USC provides data following oil spill
When James Fawcett, an adjunct professor of environmental studies and the director of marine science & policy outreach at the Sea Grant Program, first heard about the Orange County oil spill, his first reaction was “Oh no.” His second reaction was to look for more information about what might have caused the spill.
The oil spill that occurred on Orange County’s beaches released over 25,000 gallons of oil into the seas and shores. The incident, which affected wildlife, business and public safety, became a national news event and prompted responses from state and local officials.
Following the events of the oil spill, officials and organizations, such as the United States Coast Guard and the California Department of Fish and Wildlife’s Office of Spill and Prevention Response, gathered data from high-frequency radar installations and sensors maintained by the USC Wrigley Institute for Environmental Studies. This data helps to track ocean currents and detect the color of the water at the California coastline.
The oil spill, which began on Oct. 1, created an oil slick layer that stretched approximately 5.8 nautical miles long from Huntington Beach Pier to Newport Beach. While beaches reopened for swimming and surfing on Oct. 11, fishing remains prohibited until Dec. 1.
The Wrigley Institute currently provides data to officials and organizations who handle climate change issues and environmental policy.
Matthew Ragan works at the Wrigley Institute as the project manager of six radar stations that provide data about oil movement into a national data network located at the Scripps Institution of Oceanography, a department of the University of California, San Diego. That data then becomes publicly available to groups like the U.S. Coast Guard and the Marine Exchange of Southern California.
Afterward, the data is put into models that predict what direction the oil on the surface will move.
“[Institutions like the U.S. Coast Guard and OSPR] can use the data then to put into models that start predicting where an oil slick, while it’s at the surface, may move towards,” Ragan said. “Is it going to go onshore, offshore, north, south?”
The radar stations, situated in various locations stretching from Newport Beach to Malibu, also gather data for researchers to help the United States Coast Guard in search and rescue operations and aid Los Angeles County Sanitation Districts in maintaining wastewater pipelines.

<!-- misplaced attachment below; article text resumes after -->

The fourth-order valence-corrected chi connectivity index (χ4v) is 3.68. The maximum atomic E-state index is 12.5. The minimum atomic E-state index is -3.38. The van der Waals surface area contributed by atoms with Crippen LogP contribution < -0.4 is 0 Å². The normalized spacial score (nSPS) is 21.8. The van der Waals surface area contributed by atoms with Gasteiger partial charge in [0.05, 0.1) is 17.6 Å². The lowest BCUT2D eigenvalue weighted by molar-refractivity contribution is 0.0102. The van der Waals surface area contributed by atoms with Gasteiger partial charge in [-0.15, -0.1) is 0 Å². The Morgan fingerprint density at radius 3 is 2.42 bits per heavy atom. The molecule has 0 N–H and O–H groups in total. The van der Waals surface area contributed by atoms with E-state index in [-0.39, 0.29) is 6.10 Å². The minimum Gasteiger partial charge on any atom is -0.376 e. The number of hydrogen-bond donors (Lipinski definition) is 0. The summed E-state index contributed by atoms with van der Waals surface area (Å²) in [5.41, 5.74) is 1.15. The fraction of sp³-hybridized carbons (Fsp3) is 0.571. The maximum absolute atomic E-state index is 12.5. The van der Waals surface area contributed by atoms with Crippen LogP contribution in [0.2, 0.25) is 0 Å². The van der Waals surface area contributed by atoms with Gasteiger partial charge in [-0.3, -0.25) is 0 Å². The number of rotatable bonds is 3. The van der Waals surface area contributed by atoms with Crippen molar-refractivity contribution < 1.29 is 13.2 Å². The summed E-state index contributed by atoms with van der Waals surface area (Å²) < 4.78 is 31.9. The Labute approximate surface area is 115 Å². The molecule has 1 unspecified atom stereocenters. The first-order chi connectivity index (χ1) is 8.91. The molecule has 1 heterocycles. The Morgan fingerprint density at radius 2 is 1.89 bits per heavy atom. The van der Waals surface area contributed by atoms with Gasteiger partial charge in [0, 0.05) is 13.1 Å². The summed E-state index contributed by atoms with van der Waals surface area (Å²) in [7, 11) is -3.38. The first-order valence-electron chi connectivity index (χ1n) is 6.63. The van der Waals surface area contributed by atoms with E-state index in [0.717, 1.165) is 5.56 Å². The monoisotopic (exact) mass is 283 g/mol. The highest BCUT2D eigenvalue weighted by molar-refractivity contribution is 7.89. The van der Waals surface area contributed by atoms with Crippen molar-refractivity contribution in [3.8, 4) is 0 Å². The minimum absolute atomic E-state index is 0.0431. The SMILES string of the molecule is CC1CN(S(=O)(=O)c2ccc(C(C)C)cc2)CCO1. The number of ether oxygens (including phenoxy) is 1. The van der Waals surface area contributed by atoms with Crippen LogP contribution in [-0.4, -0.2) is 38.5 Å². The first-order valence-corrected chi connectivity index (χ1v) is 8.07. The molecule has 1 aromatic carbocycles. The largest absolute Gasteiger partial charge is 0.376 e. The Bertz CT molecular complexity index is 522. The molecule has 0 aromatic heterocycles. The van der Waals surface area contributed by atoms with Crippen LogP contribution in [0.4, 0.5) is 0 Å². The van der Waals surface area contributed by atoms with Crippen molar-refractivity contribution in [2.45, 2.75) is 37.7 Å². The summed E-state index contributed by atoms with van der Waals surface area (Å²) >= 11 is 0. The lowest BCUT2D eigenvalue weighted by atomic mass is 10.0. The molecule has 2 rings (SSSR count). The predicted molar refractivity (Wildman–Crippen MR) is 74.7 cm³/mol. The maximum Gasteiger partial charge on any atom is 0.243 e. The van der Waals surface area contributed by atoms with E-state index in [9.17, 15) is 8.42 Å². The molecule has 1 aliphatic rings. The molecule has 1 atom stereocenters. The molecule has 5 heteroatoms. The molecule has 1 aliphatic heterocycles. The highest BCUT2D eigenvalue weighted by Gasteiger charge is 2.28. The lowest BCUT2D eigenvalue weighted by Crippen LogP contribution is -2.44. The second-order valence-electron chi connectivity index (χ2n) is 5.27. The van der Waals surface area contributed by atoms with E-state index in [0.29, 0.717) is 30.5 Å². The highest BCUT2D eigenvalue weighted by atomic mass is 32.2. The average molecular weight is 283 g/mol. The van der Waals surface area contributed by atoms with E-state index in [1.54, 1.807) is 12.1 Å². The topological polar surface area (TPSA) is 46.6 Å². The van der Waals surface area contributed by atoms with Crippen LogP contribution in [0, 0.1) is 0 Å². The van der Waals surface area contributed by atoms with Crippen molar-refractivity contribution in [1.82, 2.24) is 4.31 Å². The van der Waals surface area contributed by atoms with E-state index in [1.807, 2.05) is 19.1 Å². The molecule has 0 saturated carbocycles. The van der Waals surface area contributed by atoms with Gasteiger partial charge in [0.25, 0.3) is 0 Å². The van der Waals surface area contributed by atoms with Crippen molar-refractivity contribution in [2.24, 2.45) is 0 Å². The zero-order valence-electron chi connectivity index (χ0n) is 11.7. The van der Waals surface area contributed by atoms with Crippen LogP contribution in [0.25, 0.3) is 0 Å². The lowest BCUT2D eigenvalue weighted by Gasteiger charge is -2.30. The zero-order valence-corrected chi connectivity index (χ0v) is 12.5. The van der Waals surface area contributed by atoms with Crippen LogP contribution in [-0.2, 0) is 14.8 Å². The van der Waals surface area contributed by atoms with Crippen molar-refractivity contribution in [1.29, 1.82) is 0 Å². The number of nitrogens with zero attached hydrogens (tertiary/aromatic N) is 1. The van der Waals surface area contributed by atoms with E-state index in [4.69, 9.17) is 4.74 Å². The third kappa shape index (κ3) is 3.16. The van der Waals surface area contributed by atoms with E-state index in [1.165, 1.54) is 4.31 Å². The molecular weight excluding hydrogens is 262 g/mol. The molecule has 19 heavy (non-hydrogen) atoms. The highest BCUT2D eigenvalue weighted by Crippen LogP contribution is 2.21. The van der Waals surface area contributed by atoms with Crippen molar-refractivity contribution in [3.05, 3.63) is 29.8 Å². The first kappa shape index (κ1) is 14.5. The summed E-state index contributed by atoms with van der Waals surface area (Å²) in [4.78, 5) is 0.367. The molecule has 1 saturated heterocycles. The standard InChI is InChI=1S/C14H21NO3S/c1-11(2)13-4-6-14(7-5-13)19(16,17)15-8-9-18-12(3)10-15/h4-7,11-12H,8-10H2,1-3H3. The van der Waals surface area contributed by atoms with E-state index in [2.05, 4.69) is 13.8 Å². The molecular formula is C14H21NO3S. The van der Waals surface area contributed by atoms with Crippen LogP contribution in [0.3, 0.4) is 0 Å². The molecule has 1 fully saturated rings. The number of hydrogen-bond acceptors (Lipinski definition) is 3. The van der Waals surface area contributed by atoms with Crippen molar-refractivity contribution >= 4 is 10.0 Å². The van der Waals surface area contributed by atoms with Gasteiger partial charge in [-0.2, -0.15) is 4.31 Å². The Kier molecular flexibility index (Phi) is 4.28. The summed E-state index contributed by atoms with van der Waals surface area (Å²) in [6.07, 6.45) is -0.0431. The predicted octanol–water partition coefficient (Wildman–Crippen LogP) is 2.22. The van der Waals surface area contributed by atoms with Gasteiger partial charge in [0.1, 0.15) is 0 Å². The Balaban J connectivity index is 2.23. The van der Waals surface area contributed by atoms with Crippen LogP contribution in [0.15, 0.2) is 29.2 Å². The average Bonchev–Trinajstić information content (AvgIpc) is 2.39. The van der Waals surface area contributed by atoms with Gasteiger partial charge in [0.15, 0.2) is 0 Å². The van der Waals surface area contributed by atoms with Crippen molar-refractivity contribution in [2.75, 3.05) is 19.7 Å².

Engineering technician Carl Oberg, who helps maintain the equipment used for collecting data runs, said he recognized the importance of seeing whether or not the oil spill will become a threat to people, stressing the significance of figuring out where the oil will end up.
“[The U.S. Coast Guard and OSPR] can use this data a lot for tracking this oil spill. By tracking it with using the ocean currents, they can manage whether it’s going to be moving into, say [an] ecologically sensitive area like a wetland or onto public beaches, where they can notify the population to stay out of those areas,” Oberg said.
Alongside the six radar systems, the institute also maintains a sensor located nine miles from the Huntington Beach shore. The data gathered processes images that indicate ocean color and delivers it to American and European satellites. Images from the satellites can later be used by NOAA to track oil spills, Oberg said.
As the oil spill investigation continues by organizations such as the National Transportation Safety Board and the United States Coast Guard, Fawcett said one theory of the U.S. Coast Guard proposes that a ship’s anchor could have struck an already deteriorating pipeline.
“It sounds, from early reports, like the alignment of the pipeline was modified, but whether it was modified by physical force or by the action of currents is unknown at this point,” Fawcett said. “I suspect that it probably was some physical cause for its movement.”
Fawcett also suspects that anchoring ships should hold a primary concern for oil spills since anchorage sites are located near the alignment of the pipeline. He said that the steel under the pipeline’s concrete jacket likely became susceptible to corrosion.
“I think the basic lesson for it is that, obviously, vessels need to be very careful to anchor in their assigned spots,” he said. “We don’t normally have so many vessels anchored in the outer harbor. It’s highly unusual to have.”
As part of NOAA and Integrated Ocean Observing System, the Wrigley Institute shares data that allows various groups, such as the Coast Guard and lifeguards, to understand the oil spill’s status. OSPR receives some of that data and uses it to create models that predict ocean currents.
For Ragan, the institute’s data can serve to help officials and organizations be better informed about decisions for more efficient oil spill cleanup. He sees such decision making as contributing to less of an impact on the environment.
“It’s nice to know that our efforts of keeping things operational lead directly to hopefully a better response,” Ragan said. “In that sense, I’m pleased that we’re able to help contribute.”